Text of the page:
A newly-published case study is the latest to indicate that photodynamic therapy – a light-based method of treating cancer – may enhance the effectiveness of chemotherapy for mesothelioma.
Writing in a Korean medical journal, Doctors with the Dankook University College of Medicine in Cheonan, Korea detail the case of a 68-year-old mesothelioma patient who lived twice as long as most mesothelioma patients after receiving a combination of photodynamic therapy (PDT) and chemotherapy.
According to the doctors, the patient had already been through a round of chemotherapy at another hospital before coming to their facility. Not only had that chemotherapy not shrunk the man’s mesothelioma tumor, but the disease had actually progressed while he was on treatment. Unfortunately, this is not unusual with mesothelioma, which is highly resistant to standard therapies.
To improve the odds that a second round of chemotherapy would be more effective, and to treat the patient’s shortness of breath, the Dankook University team recommended PDT. As part of PDT, mesothelioma patients are given a light-sensitizing drug called NPe6. The mesothelioma cells absorb the drug, which then makes them susceptible to damage when a light is shined on them.
After the patient’s shortness of breath improved with PDT, he consented to another round of chemotherapy and received a combination of pemetrexed (Alimta) and cisplatin, a combination considered to be the “gold standard” for mesothelioma. The man received a second PDT treatment afterward and then underwent another round of chemotherapy with a different drug combination.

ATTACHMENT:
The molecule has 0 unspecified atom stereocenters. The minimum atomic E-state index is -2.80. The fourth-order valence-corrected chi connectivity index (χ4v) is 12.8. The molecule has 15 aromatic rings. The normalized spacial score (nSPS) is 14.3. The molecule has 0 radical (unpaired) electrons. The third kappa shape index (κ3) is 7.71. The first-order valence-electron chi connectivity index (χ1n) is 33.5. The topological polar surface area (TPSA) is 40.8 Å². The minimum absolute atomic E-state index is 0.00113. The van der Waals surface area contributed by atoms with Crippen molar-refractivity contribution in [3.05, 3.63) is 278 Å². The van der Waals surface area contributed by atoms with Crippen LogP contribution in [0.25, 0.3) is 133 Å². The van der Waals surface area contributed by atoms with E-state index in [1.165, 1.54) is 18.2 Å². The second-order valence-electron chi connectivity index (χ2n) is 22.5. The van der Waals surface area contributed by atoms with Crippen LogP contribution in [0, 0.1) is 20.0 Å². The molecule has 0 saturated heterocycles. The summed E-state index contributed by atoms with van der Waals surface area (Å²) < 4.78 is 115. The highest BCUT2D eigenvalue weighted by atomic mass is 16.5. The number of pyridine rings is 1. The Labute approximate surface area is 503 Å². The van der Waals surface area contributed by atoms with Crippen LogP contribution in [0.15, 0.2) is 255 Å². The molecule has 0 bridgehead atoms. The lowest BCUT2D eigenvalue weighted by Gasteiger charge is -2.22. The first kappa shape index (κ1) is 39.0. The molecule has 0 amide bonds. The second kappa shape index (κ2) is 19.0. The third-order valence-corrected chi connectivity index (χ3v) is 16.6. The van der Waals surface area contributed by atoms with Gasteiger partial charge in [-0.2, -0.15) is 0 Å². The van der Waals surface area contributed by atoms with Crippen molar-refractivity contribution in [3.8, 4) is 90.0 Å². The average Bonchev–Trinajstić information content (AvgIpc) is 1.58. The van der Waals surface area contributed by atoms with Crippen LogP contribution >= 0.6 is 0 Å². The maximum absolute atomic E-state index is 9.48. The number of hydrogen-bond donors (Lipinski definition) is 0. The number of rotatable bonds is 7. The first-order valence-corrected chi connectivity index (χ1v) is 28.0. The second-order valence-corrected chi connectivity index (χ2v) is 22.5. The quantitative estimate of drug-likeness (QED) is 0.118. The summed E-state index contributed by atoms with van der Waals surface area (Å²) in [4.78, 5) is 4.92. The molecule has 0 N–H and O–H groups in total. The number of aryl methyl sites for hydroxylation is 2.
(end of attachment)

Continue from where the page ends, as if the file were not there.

Whereas the median survival time for people with mesothelioma is about a year, the Dankook University patient lived for 27 months with the PDT/chemotherapy combination. His doctors say the next step for mesothelioma PDT research is to determine just the right administration protocol to take full advantage of the synergistic effect between PDT and chemotherapy.
PDT for mesothelioma has been the subject of several studies in recent years. Late last year, doctors in Japan determined that lab mice receiving pemetrexed prior to PDT treatment had longer survival than those who received the treatment after chemotherapy. These mice also experienced an 80% reduction in mesothelioma tumor size and very slow regrowth.
Ryu, JW and Kim, YS, “A case of advanced malignant pleural mesothelioma treatment with chemotherapy and photodynamic therapy”, January 2015, Tuberculosis and Respiratory Diseases,
Maehara, S et al, “Combination effect of photodynamic therapy using NPe6 with pemetrexed for human malignant pleural mesothelioma cells”, November 10, 2014, International Journal of Oncology, Epub head of print